The buses and minivans will replace older transit vehicles in 20 cities across the state. Randy Barton is the Transit Programs Manager with the DOT.
“Iowa, unfortunately, has an aged fleet,” Barton says. “The FTA designates a useful life based on mileage and age of vehicles and Iowa, last I saw, was second in the nation for oldest fleet vehicles.” Iowa trails only South Dakota on that list.
The Federal Transit Administration defines the “useful life” for a light-duty bus, for example, as four years or 120,000 miles.
“We’ve got around 1,600 (transit) vehicles in Iowa and over 1,000 of them are beyond the FTA described useful life,” Barton says. The $5.7 million for new transit vehicles approved Tuesday comes from federal funding. Barton says Iowa needs much more to bring it’s transit fleet up to par.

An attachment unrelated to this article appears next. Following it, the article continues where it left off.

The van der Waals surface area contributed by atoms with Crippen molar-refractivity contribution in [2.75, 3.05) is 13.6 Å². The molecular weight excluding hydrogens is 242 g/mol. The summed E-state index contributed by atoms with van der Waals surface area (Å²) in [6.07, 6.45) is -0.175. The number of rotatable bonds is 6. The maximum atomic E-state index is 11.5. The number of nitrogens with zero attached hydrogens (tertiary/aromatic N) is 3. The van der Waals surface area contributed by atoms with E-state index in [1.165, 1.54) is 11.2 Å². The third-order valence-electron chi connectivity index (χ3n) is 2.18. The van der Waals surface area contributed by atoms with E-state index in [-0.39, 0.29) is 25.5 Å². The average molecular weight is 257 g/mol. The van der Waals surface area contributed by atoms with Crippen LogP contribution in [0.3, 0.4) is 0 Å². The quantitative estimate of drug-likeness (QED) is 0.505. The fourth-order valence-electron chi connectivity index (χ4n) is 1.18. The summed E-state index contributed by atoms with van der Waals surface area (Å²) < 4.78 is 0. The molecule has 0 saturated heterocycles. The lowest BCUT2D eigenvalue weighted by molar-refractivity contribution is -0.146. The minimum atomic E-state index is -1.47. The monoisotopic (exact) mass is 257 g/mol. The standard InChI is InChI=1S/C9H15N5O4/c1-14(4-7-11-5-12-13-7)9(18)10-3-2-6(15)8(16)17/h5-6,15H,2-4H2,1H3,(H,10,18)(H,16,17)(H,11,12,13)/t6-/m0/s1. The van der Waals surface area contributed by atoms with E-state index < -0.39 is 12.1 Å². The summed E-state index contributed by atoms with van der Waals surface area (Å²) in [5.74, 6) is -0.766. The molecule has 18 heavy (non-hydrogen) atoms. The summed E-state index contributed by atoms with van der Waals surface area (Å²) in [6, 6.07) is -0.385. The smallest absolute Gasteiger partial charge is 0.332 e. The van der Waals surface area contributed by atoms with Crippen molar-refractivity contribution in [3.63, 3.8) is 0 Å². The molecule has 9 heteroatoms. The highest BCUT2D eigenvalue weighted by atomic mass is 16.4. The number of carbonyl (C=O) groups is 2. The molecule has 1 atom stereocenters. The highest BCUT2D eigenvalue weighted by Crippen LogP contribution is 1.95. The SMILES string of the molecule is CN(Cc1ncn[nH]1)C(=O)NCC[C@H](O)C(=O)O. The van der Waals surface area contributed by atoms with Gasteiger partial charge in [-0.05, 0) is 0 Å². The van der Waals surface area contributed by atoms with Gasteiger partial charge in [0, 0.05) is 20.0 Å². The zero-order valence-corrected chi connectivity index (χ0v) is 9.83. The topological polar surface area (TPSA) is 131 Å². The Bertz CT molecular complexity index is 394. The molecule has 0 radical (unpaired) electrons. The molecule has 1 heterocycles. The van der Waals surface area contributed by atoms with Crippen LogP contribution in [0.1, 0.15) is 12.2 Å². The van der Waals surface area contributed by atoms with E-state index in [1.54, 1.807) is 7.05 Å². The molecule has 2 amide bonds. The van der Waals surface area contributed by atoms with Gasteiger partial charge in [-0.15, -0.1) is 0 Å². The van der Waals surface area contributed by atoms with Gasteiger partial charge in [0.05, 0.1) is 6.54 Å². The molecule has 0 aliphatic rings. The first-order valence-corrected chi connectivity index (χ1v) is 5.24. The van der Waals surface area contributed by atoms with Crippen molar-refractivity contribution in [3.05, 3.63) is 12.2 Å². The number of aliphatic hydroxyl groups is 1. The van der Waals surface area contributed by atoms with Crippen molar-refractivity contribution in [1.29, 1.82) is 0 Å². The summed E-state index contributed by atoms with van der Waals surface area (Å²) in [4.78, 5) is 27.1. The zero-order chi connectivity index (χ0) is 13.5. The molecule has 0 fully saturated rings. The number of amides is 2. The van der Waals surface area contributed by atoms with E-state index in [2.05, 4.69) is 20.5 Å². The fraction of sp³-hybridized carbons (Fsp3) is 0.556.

“Just to replace Iowa’s vehicles that are beyond the FTA’s definition of useful life would take $159 million,” Barton says. He’s quick to point out, however, that the older transit vehicles being used around the state are still well-maintained and safe.
“They can rehabilitate — put in new engines, transmissions, drivetrains, whatever — but, usually what happens is the body itself gets too old and you can’t repair a frame,” Barton says. “You have to remember we’re in Iowa, so there’s a lot of salt on the roads and (that leads to) a lot of corrosion.” Iowa has public transit vehicles in operation in all 99 counties.
Some of the cities that are receiving funds for purchase of new transit buses include; Fort Dodge, Mason City, Marshalltown, Carroll, Creston, Spencer, Sioux City, Davenport, Burlington, Waterloo, Iowa City, Cedar Rapids, Decorah, and Des Moines.
Here’s more information on the funding: Transit Program.